Just last week, the already twice-postponed inaugural art fair in Singapore, Art SG, announced that its first edition will be pushed from October 2020 to November 2021. In the official press release, fair organisers, helmed by Magnus Renfrew who also runs Taipei Dangdai, cited the current uncertainty due to the pandemic and public health and safety concerns as reasons for the change in dates.
It is clear that, from Singapore to Brazil to Switzerland, art fairs are facing unfathomable pressure from all sides: deciding whether to cancel or postpone, negotiating insurance payouts, refunding exhibitors, managing public safety, cancelling contracts with venues, and so much more.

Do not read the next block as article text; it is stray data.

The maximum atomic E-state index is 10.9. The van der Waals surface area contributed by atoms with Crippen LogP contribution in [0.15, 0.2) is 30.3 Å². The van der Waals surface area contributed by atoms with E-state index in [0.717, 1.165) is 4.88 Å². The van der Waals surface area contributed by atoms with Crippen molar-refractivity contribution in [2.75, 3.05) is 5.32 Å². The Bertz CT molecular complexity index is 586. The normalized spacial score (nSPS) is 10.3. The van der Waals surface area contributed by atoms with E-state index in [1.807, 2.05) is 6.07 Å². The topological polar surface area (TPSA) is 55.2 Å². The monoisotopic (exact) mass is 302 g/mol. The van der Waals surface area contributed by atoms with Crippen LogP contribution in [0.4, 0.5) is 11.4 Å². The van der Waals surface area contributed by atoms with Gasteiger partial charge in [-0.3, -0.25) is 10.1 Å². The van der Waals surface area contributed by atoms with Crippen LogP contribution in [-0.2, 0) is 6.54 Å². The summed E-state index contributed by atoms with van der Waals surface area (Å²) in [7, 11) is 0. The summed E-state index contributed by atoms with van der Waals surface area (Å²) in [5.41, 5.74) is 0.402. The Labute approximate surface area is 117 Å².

Even after lockdowns cease, there are legitimate concerns that global travel will not return to what it used to be for several years, thereby adversely affecting international art fairs. Also, visiting an art fair will be a whole new experience, most likely involving “staggered time slots for the public, restricted online ticket sales, widened aisles, an ample supply of masks, and single-direction visitor flow,” according to Daniel Hug, Director of Art Cologne, a German regional fair.
The truth is the global art fair-industrial complex has been under a lot of strain even before this pandemic, especially during the past decade. A public health crisis like COVID-19, which brings existential notions such as death and safety to the forefront, lays bare the cracks and vulnerabilities in our current social systems, institutions, and organisations. The art fair-industrial complex is no exception.